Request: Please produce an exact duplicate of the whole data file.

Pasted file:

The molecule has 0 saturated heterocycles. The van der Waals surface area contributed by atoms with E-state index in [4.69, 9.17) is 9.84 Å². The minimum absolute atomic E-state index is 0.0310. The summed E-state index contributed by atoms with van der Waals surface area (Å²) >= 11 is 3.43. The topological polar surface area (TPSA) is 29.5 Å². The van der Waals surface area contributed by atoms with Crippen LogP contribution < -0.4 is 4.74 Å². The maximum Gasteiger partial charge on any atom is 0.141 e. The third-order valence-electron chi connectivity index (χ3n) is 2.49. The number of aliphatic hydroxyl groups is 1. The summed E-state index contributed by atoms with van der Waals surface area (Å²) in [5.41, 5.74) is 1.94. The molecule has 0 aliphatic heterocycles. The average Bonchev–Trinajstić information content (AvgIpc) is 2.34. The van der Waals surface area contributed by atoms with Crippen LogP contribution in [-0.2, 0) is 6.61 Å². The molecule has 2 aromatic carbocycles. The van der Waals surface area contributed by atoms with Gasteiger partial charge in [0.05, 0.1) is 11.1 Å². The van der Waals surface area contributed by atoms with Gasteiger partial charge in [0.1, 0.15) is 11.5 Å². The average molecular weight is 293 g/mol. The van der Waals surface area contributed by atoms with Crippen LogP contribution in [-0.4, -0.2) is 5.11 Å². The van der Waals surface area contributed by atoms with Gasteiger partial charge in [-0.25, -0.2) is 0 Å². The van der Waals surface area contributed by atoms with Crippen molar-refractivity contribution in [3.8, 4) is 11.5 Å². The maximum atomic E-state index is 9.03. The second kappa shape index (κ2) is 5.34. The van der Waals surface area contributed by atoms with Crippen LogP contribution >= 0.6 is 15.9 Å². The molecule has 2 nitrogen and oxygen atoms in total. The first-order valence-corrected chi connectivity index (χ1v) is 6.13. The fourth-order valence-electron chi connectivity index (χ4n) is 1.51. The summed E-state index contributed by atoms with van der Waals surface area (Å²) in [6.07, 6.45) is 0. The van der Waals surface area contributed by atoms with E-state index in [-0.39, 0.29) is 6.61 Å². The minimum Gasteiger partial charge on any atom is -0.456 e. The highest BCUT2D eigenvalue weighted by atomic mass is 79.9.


The molecule has 0 saturated heterocycles. The van der Waals surface area contributed by atoms with E-state index in [4.69, 9.17) is 9.84 Å². The minimum absolute atomic E-state index is 0.0310. The summed E-state index contributed by atoms with van der Waals surface area (Å²) >= 11 is 3.43. The topological polar surface area (TPSA) is 29.5 Å². The van der Waals surface area contributed by atoms with Crippen LogP contribution < -0.4 is 4.74 Å². The maximum Gasteiger partial charge on any atom is 0.141 e. The third-order valence-electron chi connectivity index (χ3n) is 2.49. The number of aliphatic hydroxyl groups is 1. The summed E-state index contributed by atoms with van der Waals surface area (Å²) in [5.41, 5.74) is 1.94. The molecule has 0 aliphatic heterocycles. The average Bonchev–Trinajstić information content (AvgIpc) is 2.34. The van der Waals surface area contributed by atoms with Crippen LogP contribution in [-0.2, 0) is 6.61 Å². The molecule has 2 aromatic carbocycles. The van der Waals surface area contributed by atoms with Gasteiger partial charge in [0.05, 0.1) is 11.1 Å². The van der Waals surface area contributed by atoms with Gasteiger partial charge in [0.1, 0.15) is 11.5 Å². The average molecular weight is 293 g/mol. The van der Waals surface area contributed by atoms with Crippen LogP contribution in [-0.4, -0.2) is 5.11 Å². The van der Waals surface area contributed by atoms with Gasteiger partial charge in [-0.25, -0.2) is 0 Å². The van der Waals surface area contributed by atoms with Crippen molar-refractivity contribution in [3.8, 4) is 11.5 Å². The maximum atomic E-state index is 9.03. The second kappa shape index (κ2) is 5.34. The van der Waals surface area contributed by atoms with Crippen LogP contribution >= 0.6 is 15.9 Å². The molecule has 2 nitrogen and oxygen atoms in total. The first-order valence-corrected chi connectivity index (χ1v) is 6.13. The fourth-order valence-electron chi connectivity index (χ4n) is 1.51. The summed E-state index contributed by atoms with van der Waals surface area (Å²) in [6.07, 6.45) is 0. The van der Waals surface area contributed by atoms with E-state index in [-0.39, 0.29) is 6.61 Å². The minimum Gasteiger partial charge on any atom is -0.456 e. The highest BCUT2D eigenvalue weighted by atomic mass is 79.9.